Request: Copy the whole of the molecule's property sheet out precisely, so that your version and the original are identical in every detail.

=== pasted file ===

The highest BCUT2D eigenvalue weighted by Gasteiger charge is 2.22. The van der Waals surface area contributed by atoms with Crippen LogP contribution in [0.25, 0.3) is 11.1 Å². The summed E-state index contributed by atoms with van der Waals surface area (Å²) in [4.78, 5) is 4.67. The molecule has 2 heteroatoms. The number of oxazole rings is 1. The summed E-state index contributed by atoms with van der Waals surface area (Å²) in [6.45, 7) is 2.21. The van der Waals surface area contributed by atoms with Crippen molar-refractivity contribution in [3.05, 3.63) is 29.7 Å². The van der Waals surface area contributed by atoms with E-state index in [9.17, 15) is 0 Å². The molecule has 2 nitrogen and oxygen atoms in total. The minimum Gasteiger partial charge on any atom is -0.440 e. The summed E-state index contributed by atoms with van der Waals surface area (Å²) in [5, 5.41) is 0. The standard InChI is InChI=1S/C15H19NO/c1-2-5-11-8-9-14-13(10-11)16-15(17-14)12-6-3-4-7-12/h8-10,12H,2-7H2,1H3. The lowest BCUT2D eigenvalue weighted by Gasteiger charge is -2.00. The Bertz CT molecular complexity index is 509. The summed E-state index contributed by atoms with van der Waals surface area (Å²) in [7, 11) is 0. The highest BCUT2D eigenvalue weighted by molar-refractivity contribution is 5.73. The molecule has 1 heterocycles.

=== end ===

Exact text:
The highest BCUT2D eigenvalue weighted by Gasteiger charge is 2.22. The van der Waals surface area contributed by atoms with Crippen LogP contribution in [0.25, 0.3) is 11.1 Å². The summed E-state index contributed by atoms with van der Waals surface area (Å²) in [4.78, 5) is 4.67. The molecule has 2 heteroatoms. The number of oxazole rings is 1. The summed E-state index contributed by atoms with van der Waals surface area (Å²) in [6.45, 7) is 2.21. The van der Waals surface area contributed by atoms with Crippen molar-refractivity contribution in [3.05, 3.63) is 29.7 Å². The van der Waals surface area contributed by atoms with E-state index in [9.17, 15) is 0 Å². The molecule has 2 nitrogen and oxygen atoms in total. The minimum Gasteiger partial charge on any atom is -0.440 e. The summed E-state index contributed by atoms with van der Waals surface area (Å²) in [5, 5.41) is 0. The standard InChI is InChI=1S/C15H19NO/c1-2-5-11-8-9-14-13(10-11)16-15(17-14)12-6-3-4-7-12/h8-10,12H,2-7H2,1H3. The lowest BCUT2D eigenvalue weighted by Gasteiger charge is -2.00. The Bertz CT molecular complexity index is 509. The summed E-state index contributed by atoms with van der Waals surface area (Å²) in [7, 11) is 0. The highest BCUT2D eigenvalue weighted by molar-refractivity contribution is 5.73. The molecule has 1 heterocycles.